Author Lily Whiteman

Lily Whiteman is a federal communications expert and author of “How to Land a Top-paying Federal Job,” and a trainer of career advancement skills and communication skills. Her website is IGotTheJob.net. Ask your career questions by email to lwhiteman@federaltimes.com or by Twitter to @Lilymwhiteman.

You’ve probably been asked what you do for a living and where you work innumerable times during job interviews, meetings, varied professional events and social gatherings. But have you ever carefully prepared compelling answers? If not, consider doing so, because, no matter what your job is or who you discuss it with, describing your work in zesty, impressive terms may help you open professional and social doors, or at least spark interesting conversations.

Here are 10 experience-based tips to help speed your career ascent: 1. Serve on hiring panels. A great way to learn how to impress hiring managers is to serve as a hiring manager yourself. You might be able to volunteer to help your supervisor screen applications and interview applicants.

If you’re aching to leave your current job, you might be tempted to lunge at any seemingly reasonable job offer. But if you accept an offer without fully understanding its pros and cons, you might only end up jumping from the fire to the frying pan. Some questions to help you identify the advantages and disadvantages of a job offer: Do you really understand the opening? Many vacancy announcements for federal openings are written in vaguely generic terms that fail to specifically and realistically define the responsibilities of openings. And the demands and challenges of openings aren’t necessarily covered in…

The next time you prepare a job application, don’t hastily dash off a generic, sloppy cover letter in the last minute like most of your competitors will.  Instead, take the time and trouble to tailor a concise, error-free cover letter to your target job. Why? Because a great cover letter will probably make a great first impression to hiring managers and help you land an interview. One way to craft an A-plus cover letter is to include in it a fast-read table that proves that you meet the requirements of your target job. Here’s how to do so: Identify the…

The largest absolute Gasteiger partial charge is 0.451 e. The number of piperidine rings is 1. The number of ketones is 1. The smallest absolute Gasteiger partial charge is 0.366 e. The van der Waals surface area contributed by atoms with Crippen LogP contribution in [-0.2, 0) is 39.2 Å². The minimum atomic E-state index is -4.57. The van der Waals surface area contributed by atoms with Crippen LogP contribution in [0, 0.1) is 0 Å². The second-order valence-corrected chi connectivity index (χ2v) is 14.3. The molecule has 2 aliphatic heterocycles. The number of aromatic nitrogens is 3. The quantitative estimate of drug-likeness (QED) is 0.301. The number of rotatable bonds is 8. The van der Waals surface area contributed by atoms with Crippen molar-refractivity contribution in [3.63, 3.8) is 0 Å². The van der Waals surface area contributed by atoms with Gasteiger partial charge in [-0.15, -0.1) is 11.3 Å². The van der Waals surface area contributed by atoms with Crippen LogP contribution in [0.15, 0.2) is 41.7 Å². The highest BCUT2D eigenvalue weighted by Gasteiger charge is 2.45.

1234 Yellow Brick Road City, State Zip Code June 4, 2016 Mr. John Doe Personnel Specialist U.S. Mint 801 9th Street NW Washington DC 20220 Dear Mr. Doe: Subject: Marketing Manager Position (HR-503-78) As a Marketing Specialist at ABC Marketing Corps since, 2012, I have been tracking the U.S. Mint’s record-breaking sales and marketing successes. I would welcome the opportunity to contribute to the Mint’s innovative marketing strategies.  YOUR NEEDS  MY QUALIFICATIONS Knowledge of business principles Seven years of experience as Marketing Specialist at ABC Marketing Corps managing sales accounts valued at $8.45 million annually, and a B.A. in Business…

If you’ve ever started a new job where you knew no one, you may have felt like a stranger in a strange land for some time. But when you hire new employees, you can probably transform them from strangers to integrated productive members of your team relatively quickly if you introduce them to their jobs thoughtfully and carefully. During the weeks before your new employee’s start date, make a concerted effort to inventory procedures, terms, acronyms, the nuances of key relationships with other organizations and lessons learned that you now rely on but would be helpful for your newcomer to…

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